[petsc-users] Linear Least Square with regularization using petsc4py
Romain Jolivet
jolivetinsar at gmail.com
Fri Jul 31 03:30:33 CDT 2015
> On Jul 30, 2015, at 15: 39, Matthew Knepley <knepley at gmail.com> wrote:
>
> On Tue, Jul 28, 2015 at 5:55 AM, Romain Jolivet <jolivetinsar at gmail.com <mailto:jolivetinsar at gmail.com>> wrote:
> Dear PETSc developers and users,
>
> I am trying to solve a linear least square problem that requires some regularization. My plan is to use a Tikhonov scheme as a first try.
> Hence, I would like to minimise the function S(x) defined as:
>
> S(x) = ||Ax - b||2 + alpha || Cx ||
>
> where A is my operator (rectangular matrix with far more lines than columns), x is the vector of unknown, b is some data vector, alpha is a damping factor and C some operator of my own.
> Ideally C is a gaussian form of a covariance matrix. But at first, I would like to check what happens with an identity (good), gradient (better) or laplacian (best) operator.
> There is a mention to a MatShift function in some previous post in the mailing list concerning Tikhonov regularization, but I don’t see how to incorporate that into my python set of tools that I have set up to solve my problem (would there be a useful example somewhere?).
>
> It would be nice to have an example for this, but I have not made it there yet. For now, it looks like
> what you want is
>
> A.shift(aC)
>
> where A is the Mat that you are currently using in your linear solve, and aC is alpha*C. Does this make sense?
Thanks for the answer.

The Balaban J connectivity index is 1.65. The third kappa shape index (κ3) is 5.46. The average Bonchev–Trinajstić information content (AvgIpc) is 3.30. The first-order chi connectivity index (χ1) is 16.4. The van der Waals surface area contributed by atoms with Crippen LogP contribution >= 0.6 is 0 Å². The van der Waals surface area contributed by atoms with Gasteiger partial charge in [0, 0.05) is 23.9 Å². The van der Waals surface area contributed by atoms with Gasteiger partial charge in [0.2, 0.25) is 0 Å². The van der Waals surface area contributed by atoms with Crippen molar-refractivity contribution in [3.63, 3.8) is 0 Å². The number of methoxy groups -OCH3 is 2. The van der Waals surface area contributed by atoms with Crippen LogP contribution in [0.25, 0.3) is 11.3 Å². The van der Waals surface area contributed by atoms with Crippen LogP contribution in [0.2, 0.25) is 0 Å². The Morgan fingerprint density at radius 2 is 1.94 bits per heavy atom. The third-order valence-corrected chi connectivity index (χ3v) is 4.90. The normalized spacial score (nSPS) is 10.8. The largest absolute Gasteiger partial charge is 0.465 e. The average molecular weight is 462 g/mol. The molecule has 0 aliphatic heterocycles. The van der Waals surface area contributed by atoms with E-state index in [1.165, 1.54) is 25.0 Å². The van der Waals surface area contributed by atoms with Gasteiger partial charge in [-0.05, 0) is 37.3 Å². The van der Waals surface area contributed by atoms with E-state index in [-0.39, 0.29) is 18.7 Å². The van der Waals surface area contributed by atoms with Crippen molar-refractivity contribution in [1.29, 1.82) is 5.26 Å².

I am not sure I get it: C is a square matrix the size of the solution vector. How does it fit in the method .shift (I thought this one needs a petsc scalar for input)?
R
> Thanks,
>
> Matt
>
> I feel like there is some possibilities using the TAO wrappers of petsc4py, but I have no idea how to get this guy to work (how do I create the TAO_objective, TAO_gradient, etc?).
>
> To get a better understanding of my problem, my ultimate goal is to minimise the function S(x) defined as
>
> S(x) = 1/2. * [(Ax-b)’ inv(D) (Ax-b) + (x-x0)’ inv(M) (x-x0)],
>
> where D is some covariance matrix describing noise distribution on b, M is the covariance matrix describing the correlations between the parameters of x and x0 is the starting point.
> But that seems a bit complex so far and I will stick to the first problem yet.
>
> Cheers,
> Romain
>
>
>
> —————————————————————————————————————
> —————————————————————————————————————
> Romain Jolivet
> Postdoctoral Fellow
>
> University of Cambridge
> Department of Earth Sciences
> Bullard Labs
> Madingley Rise
> Madingley Road
> Cambridge CB3 0EZ
> United Kingdom
>
> email: rpj29 at cam.ac.uk <mailto:rpj29 at cam.ac.uk>
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> --
> What most experimenters take for granted before they begin their experiments is infinitely more interesting than any results to which their experiments lead.
> -- Norbert Wiener
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